Altering one’s lifestyle to limit waste is by no means an easy life practice, according to Ron Whyte.
Whyte, project coordinator of the Mural Arts Philadelphia program Trash Academy, says the difficulty comes from an oversaturation of consumer culture.
“We live in a system of extraction, production and consumption, and waste comes at the end of it,” Whyte says. “We’re so used to these products, we’re so used to the things that they’re giving us. It’s gonna take some self-control and exploring alternative systems to live differently. It’s gonna be uncomfortable and difficult.”
Individuals choose to take back power by reducing their consumption of products that produce waste.
“It’s a system that doesn’t function unless all the parts are working together,” says Whyte. Without consumers buying into the system, the endless cycle of extraction, production, consumption and waste could no longer continue.
Whyte’s work with Trash Academy is all about helping individuals rethink the way they participate in consumer culture and waste production.
Whyte employs educational games, webinars, artistic billboards and more to teach individuals about recycling, composting, sorting trash and using reusable bags. By engaging people in exciting activities, he hopes to make sustainable habits more accessible and fun.
It isn’t only consumers in Philadelphia who are making dramatic shifts in the way their lives are lived; businesses, too, are rethinking the way they produce and sell products and services. Many of them are turning to environmental consultant Alisa Shargorodsky for help.
According to Shargorodsky, the current marketplace does not always give people the opportunity to do the right thing and purchase sustainably. Without options, there is no hope for changing wasteful habits.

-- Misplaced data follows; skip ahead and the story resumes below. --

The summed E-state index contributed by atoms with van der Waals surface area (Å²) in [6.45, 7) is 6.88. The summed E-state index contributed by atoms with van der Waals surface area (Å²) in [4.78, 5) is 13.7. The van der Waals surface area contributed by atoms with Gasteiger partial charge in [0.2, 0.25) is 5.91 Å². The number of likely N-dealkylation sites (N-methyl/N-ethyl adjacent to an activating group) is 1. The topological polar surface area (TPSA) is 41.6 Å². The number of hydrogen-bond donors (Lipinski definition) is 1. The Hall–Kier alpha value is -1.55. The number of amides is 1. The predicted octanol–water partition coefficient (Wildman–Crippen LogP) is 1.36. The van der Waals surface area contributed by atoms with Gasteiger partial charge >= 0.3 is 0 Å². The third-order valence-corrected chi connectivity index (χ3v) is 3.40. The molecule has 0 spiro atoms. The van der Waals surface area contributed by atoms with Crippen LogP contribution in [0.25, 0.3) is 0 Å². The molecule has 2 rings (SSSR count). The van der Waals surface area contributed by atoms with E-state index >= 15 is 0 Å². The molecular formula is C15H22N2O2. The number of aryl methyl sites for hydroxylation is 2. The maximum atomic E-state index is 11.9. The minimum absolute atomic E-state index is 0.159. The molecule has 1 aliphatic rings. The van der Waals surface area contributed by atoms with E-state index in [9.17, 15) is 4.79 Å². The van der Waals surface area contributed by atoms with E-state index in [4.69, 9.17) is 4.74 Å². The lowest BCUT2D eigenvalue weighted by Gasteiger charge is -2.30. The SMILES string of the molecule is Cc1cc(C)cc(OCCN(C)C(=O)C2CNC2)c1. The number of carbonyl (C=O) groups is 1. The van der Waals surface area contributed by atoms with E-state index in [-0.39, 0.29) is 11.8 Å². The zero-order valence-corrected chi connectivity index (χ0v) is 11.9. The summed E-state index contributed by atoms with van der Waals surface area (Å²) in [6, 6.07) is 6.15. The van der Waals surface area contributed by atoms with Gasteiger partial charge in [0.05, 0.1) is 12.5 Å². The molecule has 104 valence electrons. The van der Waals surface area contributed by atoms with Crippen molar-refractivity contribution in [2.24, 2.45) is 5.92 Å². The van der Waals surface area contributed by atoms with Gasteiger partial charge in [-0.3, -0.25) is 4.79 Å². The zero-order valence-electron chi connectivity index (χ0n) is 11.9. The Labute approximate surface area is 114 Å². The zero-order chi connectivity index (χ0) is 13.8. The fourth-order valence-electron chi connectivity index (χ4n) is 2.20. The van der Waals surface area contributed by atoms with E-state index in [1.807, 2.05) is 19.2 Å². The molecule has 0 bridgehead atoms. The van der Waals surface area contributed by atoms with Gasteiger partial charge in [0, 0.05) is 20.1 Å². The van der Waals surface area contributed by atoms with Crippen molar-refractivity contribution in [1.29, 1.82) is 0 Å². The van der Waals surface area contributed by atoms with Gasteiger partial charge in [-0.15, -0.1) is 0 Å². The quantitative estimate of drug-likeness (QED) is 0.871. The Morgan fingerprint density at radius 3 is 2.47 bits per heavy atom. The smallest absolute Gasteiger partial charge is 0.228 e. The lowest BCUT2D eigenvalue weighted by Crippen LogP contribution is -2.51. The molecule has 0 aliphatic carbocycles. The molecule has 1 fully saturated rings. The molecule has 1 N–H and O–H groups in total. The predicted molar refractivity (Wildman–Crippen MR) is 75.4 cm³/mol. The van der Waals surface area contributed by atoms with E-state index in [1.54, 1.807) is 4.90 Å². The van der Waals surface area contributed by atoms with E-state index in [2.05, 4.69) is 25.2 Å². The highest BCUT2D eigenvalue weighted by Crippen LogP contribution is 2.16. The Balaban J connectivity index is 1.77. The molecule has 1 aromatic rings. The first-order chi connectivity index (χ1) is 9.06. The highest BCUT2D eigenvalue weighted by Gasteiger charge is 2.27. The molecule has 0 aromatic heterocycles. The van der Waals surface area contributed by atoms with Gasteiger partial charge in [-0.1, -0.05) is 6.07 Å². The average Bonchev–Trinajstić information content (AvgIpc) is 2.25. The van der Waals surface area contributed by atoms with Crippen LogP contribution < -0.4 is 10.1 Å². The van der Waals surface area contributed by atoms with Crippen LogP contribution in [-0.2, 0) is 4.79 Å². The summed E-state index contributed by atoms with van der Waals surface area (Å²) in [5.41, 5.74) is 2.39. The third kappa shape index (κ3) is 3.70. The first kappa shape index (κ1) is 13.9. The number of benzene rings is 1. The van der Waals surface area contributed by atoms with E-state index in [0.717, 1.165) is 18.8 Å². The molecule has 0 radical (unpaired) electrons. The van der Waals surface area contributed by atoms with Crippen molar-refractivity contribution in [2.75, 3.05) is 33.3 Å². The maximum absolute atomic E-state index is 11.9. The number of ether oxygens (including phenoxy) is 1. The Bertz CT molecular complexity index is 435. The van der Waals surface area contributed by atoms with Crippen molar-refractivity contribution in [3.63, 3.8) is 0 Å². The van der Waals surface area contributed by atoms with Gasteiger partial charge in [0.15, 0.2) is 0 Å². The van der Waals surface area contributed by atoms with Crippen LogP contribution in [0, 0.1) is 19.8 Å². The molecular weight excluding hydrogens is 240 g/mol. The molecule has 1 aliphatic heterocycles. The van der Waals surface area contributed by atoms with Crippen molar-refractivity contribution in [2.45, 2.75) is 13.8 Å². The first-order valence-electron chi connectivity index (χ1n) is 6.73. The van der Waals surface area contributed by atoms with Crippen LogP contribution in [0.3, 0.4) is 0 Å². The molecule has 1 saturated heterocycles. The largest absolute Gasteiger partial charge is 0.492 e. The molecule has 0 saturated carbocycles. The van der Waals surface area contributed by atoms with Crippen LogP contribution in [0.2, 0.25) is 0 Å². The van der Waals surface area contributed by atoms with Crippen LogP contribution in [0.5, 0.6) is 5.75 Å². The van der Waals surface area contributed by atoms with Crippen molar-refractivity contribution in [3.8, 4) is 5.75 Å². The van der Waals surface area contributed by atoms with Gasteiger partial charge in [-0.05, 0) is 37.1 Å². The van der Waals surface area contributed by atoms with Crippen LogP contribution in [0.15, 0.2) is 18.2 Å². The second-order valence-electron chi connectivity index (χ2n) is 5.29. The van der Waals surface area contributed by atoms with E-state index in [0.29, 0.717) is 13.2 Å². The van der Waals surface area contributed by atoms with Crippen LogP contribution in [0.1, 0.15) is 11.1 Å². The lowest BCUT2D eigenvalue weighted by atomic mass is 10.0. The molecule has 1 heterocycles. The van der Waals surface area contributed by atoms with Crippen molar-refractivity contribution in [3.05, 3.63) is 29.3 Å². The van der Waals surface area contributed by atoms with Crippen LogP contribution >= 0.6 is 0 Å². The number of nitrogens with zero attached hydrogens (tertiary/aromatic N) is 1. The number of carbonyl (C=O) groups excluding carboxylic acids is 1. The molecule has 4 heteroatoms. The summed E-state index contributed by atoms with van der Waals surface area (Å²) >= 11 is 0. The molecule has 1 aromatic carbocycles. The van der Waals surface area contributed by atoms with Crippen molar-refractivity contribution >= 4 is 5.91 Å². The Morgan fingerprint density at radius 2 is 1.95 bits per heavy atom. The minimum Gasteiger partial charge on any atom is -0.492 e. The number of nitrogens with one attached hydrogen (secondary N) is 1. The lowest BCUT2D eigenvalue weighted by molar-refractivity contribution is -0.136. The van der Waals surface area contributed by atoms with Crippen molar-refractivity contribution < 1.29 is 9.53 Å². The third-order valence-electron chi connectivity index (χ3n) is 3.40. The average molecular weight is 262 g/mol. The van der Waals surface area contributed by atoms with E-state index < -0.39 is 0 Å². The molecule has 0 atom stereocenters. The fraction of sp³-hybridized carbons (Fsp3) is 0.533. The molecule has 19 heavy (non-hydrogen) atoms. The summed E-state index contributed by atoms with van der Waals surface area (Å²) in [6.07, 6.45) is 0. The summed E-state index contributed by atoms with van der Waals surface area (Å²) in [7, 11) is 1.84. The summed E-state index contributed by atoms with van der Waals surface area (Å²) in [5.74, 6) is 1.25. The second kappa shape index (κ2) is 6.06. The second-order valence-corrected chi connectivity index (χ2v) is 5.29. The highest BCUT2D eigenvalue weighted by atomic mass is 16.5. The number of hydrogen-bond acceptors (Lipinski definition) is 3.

“We’re not going to see widespread change until we create alternatives that are going to be as convenient or nearly as convenient for people,” she says. “We need to create alternatives in the marketplace that are just as accessible.”
By working in tandem with businesses to create new, waste-free processes, she hopes to give more people the opportunity to make an impact.
Shargorodsky’s company, ECHO Systems, consults businesses and organizations to help them shift toward less wasteful ways of operating and selling. Through education, Shargorodsky hopes to stop waste from its source, limiting companies’ expenditures on single-use products and helping them become responsible stewards of their resources.
Though ECHO Systems is currently focused on education and consulting, in upcoming years the business model will expand to include other services. They hope to begin a local member program that will make reusable containers available at food service establishments. They also plan to sell zero-waste kits of household products—like cleaners and shampoos—packaged in reusable containers that can be returned to ECHO after they are emptied.
“It’s gonna take some self-control and exploring alternative systems to live differently. It’s gonna be uncomfortable and difficult.” —Ron Whyte